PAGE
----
GM: You do so, remembering you lost your axe in that battle yesterday and draw your trusty wooden plank instead.
Melvin: Ooh, Mrs Miggins.
GM: Down, down, step by step you shuffle with classic dwarfish stealth. A nauseating smell of dung worsens as you descend until you find yourself in a stinking deep cellar, able to see only vague shadows. One of them moves. Meanwhile <rolls check> Declan has successfully opened the chest and you survey its contents.
<Communication Card to Declan: ÃƒÂ¢Ã¢â€šÂ¬Ã…â€œA shiny gem in the chest catches your eye but no-oneÃƒÂ¢Ã¢â€šÂ¬Ã¢â€žÂ¢s noticed it yet.ÃƒÂ¢Ã¢â€šÂ¬?><Declan to GM: ÃƒÂ¢Ã¢â€šÂ¬Ã…â€œIÃƒÂ¢Ã¢â€šÂ¬Ã¢â€žÂ¢ll nick the gem.ÃƒÂ¢Ã¢â€šÂ¬?>
GM: <lays out a list of items in the chest, or better still produces item cards with them written on (see next section of article!) including: linen sheets (moth-eaten), a helmet (rusty), some coins (old currency)>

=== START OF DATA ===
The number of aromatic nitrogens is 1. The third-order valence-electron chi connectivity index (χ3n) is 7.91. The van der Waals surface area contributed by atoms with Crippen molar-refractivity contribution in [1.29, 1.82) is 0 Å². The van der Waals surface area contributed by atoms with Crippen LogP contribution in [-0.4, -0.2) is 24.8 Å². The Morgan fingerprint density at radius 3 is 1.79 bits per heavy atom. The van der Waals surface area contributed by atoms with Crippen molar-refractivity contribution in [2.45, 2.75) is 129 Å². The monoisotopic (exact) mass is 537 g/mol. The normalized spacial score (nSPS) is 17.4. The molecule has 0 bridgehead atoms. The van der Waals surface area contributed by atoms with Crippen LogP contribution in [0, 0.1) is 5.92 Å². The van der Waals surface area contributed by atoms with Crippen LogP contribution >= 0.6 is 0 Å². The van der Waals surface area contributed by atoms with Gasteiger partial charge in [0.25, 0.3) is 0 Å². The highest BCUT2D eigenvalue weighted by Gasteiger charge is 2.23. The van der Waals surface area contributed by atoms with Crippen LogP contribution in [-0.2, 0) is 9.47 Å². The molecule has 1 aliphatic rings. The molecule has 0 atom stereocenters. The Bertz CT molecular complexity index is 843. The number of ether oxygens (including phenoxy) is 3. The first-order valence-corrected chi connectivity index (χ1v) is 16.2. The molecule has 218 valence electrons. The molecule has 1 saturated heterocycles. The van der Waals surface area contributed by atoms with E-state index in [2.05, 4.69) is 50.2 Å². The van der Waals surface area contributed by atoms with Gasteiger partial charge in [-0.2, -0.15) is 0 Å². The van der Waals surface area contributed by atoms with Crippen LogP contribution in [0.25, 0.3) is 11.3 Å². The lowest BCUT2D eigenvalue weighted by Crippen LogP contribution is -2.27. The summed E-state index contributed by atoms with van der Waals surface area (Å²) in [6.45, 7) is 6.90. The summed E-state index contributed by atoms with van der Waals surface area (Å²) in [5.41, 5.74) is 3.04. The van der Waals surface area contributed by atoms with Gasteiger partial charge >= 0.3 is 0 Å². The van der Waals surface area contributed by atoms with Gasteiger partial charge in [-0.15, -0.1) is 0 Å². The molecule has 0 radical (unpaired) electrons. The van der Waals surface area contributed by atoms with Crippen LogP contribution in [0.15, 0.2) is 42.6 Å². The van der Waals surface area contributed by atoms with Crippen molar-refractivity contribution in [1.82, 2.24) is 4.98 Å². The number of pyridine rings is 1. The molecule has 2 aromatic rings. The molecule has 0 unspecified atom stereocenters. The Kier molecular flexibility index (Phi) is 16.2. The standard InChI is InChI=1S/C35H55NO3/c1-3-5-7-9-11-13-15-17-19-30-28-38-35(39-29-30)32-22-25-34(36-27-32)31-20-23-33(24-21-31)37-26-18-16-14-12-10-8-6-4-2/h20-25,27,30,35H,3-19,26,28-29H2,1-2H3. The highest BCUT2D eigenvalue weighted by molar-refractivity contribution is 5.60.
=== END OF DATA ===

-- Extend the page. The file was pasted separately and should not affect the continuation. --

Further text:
<Encounter Card to Corrine: ÃƒÂ¢Ã¢â€šÂ¬Ã…â€œYou feel some more dust fall into your hair.ÃƒÂ¢Ã¢â€šÂ¬?>
Corrine: Guys, I think thereÃƒÂ¢Ã¢â€šÂ¬Ã¢â€žÂ¢s something wrong here. I keep getting dust falling on me.
Ajax: Me too. Erm...maybe I should go upstairs and see if anythingÃƒÂ¢Ã¢â€šÂ¬Ã¢â€žÂ¢s wrong up there?
Fools! At least theyÃƒÂ¢Ã¢â€šÂ¬Ã¢â€žÂ¢ve realised thereÃƒÂ¢Ã¢â€šÂ¬Ã¢â€žÂ¢s something going on. Next round would see Melvin react to his nemesis in the cellar and Ajax bringing the house down. The cards have given the place some atmosphere and life it would otherwise have lacked and have allowed the nefarious Declan pursue his thievish character. TheyÃƒÂ¢Ã¢â€šÂ¬Ã¢â€žÂ¢ve also succeeded in building up tension before the next action-packed round.